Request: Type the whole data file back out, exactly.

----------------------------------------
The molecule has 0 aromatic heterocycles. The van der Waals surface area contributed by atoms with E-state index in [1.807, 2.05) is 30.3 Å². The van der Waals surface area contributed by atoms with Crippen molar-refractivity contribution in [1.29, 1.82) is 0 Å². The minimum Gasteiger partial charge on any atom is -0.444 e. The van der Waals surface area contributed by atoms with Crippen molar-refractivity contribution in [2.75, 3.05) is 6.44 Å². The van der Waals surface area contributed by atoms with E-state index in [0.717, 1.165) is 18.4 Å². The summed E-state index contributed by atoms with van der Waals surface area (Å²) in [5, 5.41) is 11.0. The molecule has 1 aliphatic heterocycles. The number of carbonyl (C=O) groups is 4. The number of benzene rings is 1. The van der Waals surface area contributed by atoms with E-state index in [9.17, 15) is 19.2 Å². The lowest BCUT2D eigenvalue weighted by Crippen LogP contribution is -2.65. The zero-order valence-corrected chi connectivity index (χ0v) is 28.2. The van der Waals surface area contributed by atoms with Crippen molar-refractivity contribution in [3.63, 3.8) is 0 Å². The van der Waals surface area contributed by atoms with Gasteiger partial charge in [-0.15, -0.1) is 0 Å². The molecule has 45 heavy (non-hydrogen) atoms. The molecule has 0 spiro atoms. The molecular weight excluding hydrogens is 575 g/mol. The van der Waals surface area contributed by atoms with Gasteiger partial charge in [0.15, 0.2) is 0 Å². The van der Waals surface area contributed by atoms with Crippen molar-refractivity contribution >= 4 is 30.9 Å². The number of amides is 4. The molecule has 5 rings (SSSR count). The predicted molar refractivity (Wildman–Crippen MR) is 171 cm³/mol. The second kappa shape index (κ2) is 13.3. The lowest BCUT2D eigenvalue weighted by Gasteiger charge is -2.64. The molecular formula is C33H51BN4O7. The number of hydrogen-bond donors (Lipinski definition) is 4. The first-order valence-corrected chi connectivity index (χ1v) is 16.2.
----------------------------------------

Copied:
The molecule has 0 aromatic heterocycles. The van der Waals surface area contributed by atoms with E-state index in [1.807, 2.05) is 30.3 Å². The van der Waals surface area contributed by atoms with Crippen molar-refractivity contribution in [1.29, 1.82) is 0 Å². The minimum Gasteiger partial charge on any atom is -0.444 e. The van der Waals surface area contributed by atoms with Crippen molar-refractivity contribution in [2.75, 3.05) is 6.44 Å². The van der Waals surface area contributed by atoms with E-state index in [0.717, 1.165) is 18.4 Å². The summed E-state index contributed by atoms with van der Waals surface area (Å²) in [5, 5.41) is 11.0. The molecule has 1 aliphatic heterocycles. The number of carbonyl (C=O) groups is 4. The number of benzene rings is 1. The van der Waals surface area contributed by atoms with E-state index in [9.17, 15) is 19.2 Å². The lowest BCUT2D eigenvalue weighted by Crippen LogP contribution is -2.65. The zero-order valence-corrected chi connectivity index (χ0v) is 28.2. The van der Waals surface area contributed by atoms with Crippen molar-refractivity contribution in [3.63, 3.8) is 0 Å². The van der Waals surface area contributed by atoms with Gasteiger partial charge in [-0.15, -0.1) is 0 Å². The molecule has 45 heavy (non-hydrogen) atoms. The molecule has 0 spiro atoms. The molecular weight excluding hydrogens is 575 g/mol. The van der Waals surface area contributed by atoms with Gasteiger partial charge in [0.15, 0.2) is 0 Å². The van der Waals surface area contributed by atoms with Crippen molar-refractivity contribution >= 4 is 30.9 Å². The number of amides is 4. The molecule has 5 rings (SSSR count). The predicted molar refractivity (Wildman–Crippen MR) is 171 cm³/mol. The second kappa shape index (κ2) is 13.3. The lowest BCUT2D eigenvalue weighted by Gasteiger charge is -2.64. The molecular formula is C33H51BN4O7. The number of hydrogen-bond donors (Lipinski definition) is 4. The first-order valence-corrected chi connectivity index (χ1v) is 16.2.